Ever since Terrapin was published and a Cole Porter Palmer short mystery story was included as an appendix (“The Deadly Dart Mystery”), Ignatius has been offering an annual CPP mystery story. In 2012: “A Legendary Mystery”. In 2013: “The Yellow Tavern Mystery”. And in 2014: “The Linden Murder Case Mystery”. Ignatius Press’ John Herreid critiques the drafts, creates the art, and produces the story.
My new short mystery story: “The Linden Murder Case Mystery”, a locked room mystery that takes place in Ann Arbor, Michigan, is connected to the 1930s S.S. Van Dine mystery stories, and to a publisher’s note in a first edition of one of his novels. Authors don’t use the words “Mystery” and “Case” in the same title; it’s one or the other. You’ll have to read the story to learn why both appear in this title.
This annual event prompts me to offer these thoughts on the short mystery story. In the second half of the 19th century and the first half on the 20th century, the short mystery story—typically taut, tense, terse—was a staple of fiction, and not just detective fiction. Thousands upon thousands were devoted fans. In 1944, the literary critic, Edmund Wilson, who loathed mystery stories, grudgingly admitted that the genre was wildly popular: “I have recently been sampling the various types of popular merchandise. I have decided that I ought to take a look at some specimens of this kind of fiction, which has grown so tremendously popular and which is now being produced on such a scale that the book departments of magazines have had to employ special editors to cope with it.”
Arthur Conan Doyle was the most famous practitioner, with G.K. Chesterton not far behind in his day. Other mystery writers who produced sparkling short mystery stories include Agatha Christie, Dorothy L. Sayers, John Dickson Carr, Rex Stout, and Ellery Queen (Frederic Dannay and Manfred Lee). Though the puzzle was an important ingredient, vivid investigators like Sherlock Holmes, Fr. Brown, Hercule Poirot, Lord Peter Wimsey, Nero Wolfe, and Ellery Queen populated, enlivened, and often edified these short stories.
Short mystery stories are usually cerebral puzzles, with characters less well defined, except for the detective, who is usually characterized in the author’s novels. Some of these stories are memorable as well as enjoyable reads: G.K. Chesterton’s “The Invisible Man”, Ellery Queen’s “The Adventure of The Mad Tea Party”, and Agatha Christie’s “The Coming of Mr. Quin” and “Harlequin’s Lane”, these latter stories from a lesser known series of—I guess you could call them—metaphysical mysteries.
While not a few of these short stories are cartoonish, readers don’t expect high literature from this sub-genre but entertainment of the sort we experience in assembling a challenging puzzle, or working out a riddle, or viewing a spectacular magic trick, or delineating a moral truth that turns conventional thinking upside down (a specialty of Chesterton’s).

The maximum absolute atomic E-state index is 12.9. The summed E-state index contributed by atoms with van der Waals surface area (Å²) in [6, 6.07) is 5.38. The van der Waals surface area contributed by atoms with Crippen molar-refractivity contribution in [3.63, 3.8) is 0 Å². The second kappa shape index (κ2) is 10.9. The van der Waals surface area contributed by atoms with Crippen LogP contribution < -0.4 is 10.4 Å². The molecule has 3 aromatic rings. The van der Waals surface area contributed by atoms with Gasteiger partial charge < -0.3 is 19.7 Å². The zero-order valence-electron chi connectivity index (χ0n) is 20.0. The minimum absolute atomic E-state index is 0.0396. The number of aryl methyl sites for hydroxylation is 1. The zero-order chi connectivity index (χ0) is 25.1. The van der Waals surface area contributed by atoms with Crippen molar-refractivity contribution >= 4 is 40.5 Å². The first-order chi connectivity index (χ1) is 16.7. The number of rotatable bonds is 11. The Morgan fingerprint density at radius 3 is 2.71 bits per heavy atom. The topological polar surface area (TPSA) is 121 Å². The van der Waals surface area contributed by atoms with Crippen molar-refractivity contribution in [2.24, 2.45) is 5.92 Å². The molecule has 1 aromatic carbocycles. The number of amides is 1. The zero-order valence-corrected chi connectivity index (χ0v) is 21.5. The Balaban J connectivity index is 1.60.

Today, few pursue this sub-genre. The French writer, Paul Halter is a devotee of Carr’s impossible mysteries. I’m aware of only one volume of his work—short stories—that has been translated into English: “The Night of the Wolf”. James Doran mentions Bill Pronzini as a contemporary mystery writer whose work includes short stories, and Edward D. Hoch, who worked into the 21st century and was inspired by Carr and other locked room specialists.
So far, I’ve been speaking about conventional mystery stories, but, from the beginning, the science fiction genre incorporated mystery and (often eye-popping) surprises into its short stories: “Microcosmic God” by Theodore Sturgeon, “That Only A Mother” by Judith Merril, “Mimsy Were The Borogoves” by Lewis Padgett, and “Mars Is Heaven!” by Ray Bradbury are short mystery stories wrapped in speculative science and speculative futures. The short science fiction-mystery story may have peaked in the late 1950s and early 1960s with Rod Serling’s “Twilight Zone”, which depicted award-winning science fiction stories and like-minded original screenplays, all with big surprises. If there is a difference between conventional mystery stories and speculative fiction, it’s in the scope of the “surprise”, which, in conventional mysteries, follows “fair play” rules. No such constraints are observed in science-speculative fiction, where almost any twist is fair game. Also, short mystery stories, where the puzzle is king, usually operate within a moral framework where good and evil are recognized by society, while many science fiction stories operate within an amoral framework, often embodied by a dystopian or positivistic culture.
I don’t think of Terrapin as a mystery story, but as a novel that happens to include mysteries, though these mysteries aren’t the most important component of the story. The “Linden Murder Case Mystery” is a mystery, pure and simple. Like many short mystery stories, this one is compact, breezy, and, I hope, able to provoke an aha and a smile from readers. If you haven’t read the previous short Cole Porter Palmer mysteries, you can find them at the Terrapin novel site.
Note from Ignatius Press Novels: Terrapin is available along with “Linden Murder Case Mystery” as a free e-book download for a limited time. Follow this link to learn more.